|Memorial at the D-Day Museum|
We drove for a while in the bus until we got to Colleville-Sur-Mer, where Omaha Beach, the D-Day Museum and American Cemetery are located. Being a bit of a history buff & especially interested in the World War II era - most of the books I read (historical fiction, of course) take place in WWII Europe - this was a really interesting place for me to visit.
As soon as we got off the bus, we found ourselves once again on good ole' US soil, as the American Cemetery was gifted from France to the US and is maintained by the American Armed Forces. The D-Day Museum was very informative, with lots of videos and exhibits to really help you appreciate what you see as soon as you exit the museum. We then made our way down to the sandy expanses of Omaha Beach, one of the five beaches (along with Utah, Juno, Gold & Sword) where the allied forces landed on June 6, 1944 to take back territory from the Germans. "Bloody Omaha," as it was known, was absolutely beautiful - we had the perfect warm and sunny day to visit the beach - but the weather made it that much harder for me to imagine the horrors of war that played out on these very shores.
|Enjoying the refreshing waves of the English Channel|
After the beach, we had a little time to see the American Cemetery that sits perched just above the shore of Omaha Beach. Reminiscent of Arlington National Cemetery back home in D.C., the expanses of graves really drive home the number of people people who have made the ultimate sacrifice in the name of freedom. You can't help but get goosebumps as you wander among the rows and rows and rows of white grave markers.
|Graves overlooking the blue waters of the English Channel|
|D-Day Memorial and Reflecting Pool|
|One of the many unknown soldiers|
|Pre-invasion bombing of Pointe du Hoc|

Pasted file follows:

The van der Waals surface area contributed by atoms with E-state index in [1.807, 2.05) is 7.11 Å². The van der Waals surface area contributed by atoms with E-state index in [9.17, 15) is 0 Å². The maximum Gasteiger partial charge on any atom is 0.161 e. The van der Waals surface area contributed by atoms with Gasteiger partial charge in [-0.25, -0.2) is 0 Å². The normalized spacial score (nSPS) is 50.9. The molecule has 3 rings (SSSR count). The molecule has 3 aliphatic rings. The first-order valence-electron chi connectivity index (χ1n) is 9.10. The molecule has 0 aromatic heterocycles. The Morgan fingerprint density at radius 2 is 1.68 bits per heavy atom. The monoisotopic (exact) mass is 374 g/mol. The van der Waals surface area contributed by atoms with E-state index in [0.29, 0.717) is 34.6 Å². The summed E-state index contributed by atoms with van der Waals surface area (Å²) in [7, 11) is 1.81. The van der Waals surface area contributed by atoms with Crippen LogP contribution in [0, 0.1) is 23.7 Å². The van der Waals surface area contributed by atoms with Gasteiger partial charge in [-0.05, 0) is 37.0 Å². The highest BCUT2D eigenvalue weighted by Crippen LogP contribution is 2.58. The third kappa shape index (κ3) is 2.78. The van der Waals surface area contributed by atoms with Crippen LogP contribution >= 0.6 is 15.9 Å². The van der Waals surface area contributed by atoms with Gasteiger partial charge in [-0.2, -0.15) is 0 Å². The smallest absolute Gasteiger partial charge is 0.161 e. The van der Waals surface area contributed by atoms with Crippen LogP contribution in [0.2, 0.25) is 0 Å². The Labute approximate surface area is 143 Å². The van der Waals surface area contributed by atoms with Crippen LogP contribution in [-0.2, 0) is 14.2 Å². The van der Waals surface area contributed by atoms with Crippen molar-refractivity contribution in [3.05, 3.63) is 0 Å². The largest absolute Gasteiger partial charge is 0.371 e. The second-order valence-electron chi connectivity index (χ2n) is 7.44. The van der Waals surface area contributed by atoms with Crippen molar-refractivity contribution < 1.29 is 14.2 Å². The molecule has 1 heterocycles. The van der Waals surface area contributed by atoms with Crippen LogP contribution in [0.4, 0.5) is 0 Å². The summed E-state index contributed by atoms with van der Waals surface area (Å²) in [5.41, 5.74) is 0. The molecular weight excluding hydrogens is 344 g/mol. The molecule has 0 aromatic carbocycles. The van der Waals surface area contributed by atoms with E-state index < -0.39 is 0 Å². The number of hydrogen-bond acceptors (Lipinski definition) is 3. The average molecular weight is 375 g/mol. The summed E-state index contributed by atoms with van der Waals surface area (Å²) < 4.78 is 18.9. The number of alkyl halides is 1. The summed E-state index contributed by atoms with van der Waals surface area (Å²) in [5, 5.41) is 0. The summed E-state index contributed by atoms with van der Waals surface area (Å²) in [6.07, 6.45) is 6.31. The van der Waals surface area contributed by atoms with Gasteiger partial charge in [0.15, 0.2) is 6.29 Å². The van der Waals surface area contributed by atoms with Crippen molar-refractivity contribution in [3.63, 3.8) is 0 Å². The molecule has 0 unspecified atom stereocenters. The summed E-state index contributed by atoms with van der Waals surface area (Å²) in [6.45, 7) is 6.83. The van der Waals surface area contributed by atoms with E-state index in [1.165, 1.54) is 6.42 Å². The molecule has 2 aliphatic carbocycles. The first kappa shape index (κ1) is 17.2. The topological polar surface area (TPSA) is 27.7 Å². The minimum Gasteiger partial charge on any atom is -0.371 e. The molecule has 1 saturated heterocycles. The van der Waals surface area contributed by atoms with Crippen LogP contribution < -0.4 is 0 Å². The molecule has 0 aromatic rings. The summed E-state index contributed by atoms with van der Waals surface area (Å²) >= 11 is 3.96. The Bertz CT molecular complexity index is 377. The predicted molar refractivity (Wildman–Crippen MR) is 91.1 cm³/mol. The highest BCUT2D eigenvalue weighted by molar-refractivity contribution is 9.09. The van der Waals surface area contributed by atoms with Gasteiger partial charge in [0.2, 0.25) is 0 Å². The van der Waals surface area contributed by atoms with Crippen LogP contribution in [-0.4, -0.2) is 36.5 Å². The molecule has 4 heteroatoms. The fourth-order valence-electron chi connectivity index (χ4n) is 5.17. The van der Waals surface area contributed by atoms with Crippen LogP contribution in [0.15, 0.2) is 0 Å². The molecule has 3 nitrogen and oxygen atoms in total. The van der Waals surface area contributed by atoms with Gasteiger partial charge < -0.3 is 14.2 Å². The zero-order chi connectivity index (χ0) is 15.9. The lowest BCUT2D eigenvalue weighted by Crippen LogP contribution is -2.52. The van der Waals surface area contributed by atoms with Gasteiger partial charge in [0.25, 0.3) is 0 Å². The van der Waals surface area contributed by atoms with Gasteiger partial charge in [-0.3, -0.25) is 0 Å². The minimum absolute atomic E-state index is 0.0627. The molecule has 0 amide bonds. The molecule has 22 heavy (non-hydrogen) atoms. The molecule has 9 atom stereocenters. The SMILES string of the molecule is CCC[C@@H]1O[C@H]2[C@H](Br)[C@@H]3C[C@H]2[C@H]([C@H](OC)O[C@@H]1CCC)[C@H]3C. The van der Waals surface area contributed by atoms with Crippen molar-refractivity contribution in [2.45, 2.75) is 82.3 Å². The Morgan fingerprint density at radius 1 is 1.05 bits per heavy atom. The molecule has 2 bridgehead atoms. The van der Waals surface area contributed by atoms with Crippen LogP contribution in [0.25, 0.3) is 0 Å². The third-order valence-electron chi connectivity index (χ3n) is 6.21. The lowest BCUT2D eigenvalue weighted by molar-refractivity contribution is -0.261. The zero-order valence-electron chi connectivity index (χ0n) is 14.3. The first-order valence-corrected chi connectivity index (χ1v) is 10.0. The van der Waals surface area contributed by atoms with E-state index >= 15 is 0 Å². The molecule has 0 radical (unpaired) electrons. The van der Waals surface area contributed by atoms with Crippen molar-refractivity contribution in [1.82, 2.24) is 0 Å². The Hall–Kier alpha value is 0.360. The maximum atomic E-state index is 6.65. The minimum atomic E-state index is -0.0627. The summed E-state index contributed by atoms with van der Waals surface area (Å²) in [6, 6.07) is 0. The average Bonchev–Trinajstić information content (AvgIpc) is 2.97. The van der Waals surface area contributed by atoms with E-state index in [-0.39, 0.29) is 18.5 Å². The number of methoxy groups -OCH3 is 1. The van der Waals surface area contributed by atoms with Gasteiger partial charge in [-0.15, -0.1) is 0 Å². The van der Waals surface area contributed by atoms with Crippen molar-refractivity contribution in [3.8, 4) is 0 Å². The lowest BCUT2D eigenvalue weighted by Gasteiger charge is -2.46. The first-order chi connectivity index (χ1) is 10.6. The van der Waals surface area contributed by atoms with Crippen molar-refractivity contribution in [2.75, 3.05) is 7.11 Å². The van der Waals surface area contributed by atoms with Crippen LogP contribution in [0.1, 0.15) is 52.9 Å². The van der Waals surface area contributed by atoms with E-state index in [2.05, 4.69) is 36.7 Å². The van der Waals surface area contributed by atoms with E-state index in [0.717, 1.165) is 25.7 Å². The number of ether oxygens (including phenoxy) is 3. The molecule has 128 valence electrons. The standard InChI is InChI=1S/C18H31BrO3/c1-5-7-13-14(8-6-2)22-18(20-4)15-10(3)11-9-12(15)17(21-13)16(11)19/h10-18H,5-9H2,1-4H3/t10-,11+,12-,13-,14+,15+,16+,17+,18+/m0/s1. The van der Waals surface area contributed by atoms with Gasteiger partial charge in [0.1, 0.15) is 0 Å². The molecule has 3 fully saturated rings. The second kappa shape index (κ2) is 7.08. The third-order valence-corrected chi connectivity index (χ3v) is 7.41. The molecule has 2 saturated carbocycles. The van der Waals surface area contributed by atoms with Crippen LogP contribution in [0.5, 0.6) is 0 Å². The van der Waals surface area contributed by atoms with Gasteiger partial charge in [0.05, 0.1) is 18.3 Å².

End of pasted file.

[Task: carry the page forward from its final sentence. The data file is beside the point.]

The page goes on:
|Bombed-out land atop Pointe du Hoc|
|Cliffs of Pointe du Hoc|
|Short, narrow passageways in the bunkers|
|Some of Normandy's famous cliffs as seen from Pointe du Hoc|
|Lots of barbed wire still remains|
In the picture below, the giant concrete bunker to the right has been blasted apart, and the two large chunks of rubble on the left flew a couple hundred feet away to where they rest today. The intensity of the bombings there is absolutely unimaginable.
On a happier note, we left the destruction and headed off to our hotel in the tiny village of Pontorson. We stayed in Hotel Montgomery, a 16th century house which belonged to Baron Montgomery, the guy who killed French King Henri II after injuring him in the eye during a jousting match. Apparently there's a haunted room in the hotel, but thankfully it wasn't mine!
|Frédérique, Eric & I enjoying drinks and games in Pontorson|
|Reid, Craig & Jacques super intent on winning at YAM'S|
|TADA! Mont St-Michel|
|View from the abbey's cloister|
|Rustic stores lining La Grande Rue, the main road on Mont St-Michel|
|A replica pirate ship moored in the harbor of St-Malo|
|Nutella beignets!! MMMM!!!|
|The beach at St-Malo|
|My friend & roommate for the weekend, Kasey, and I on the beach!|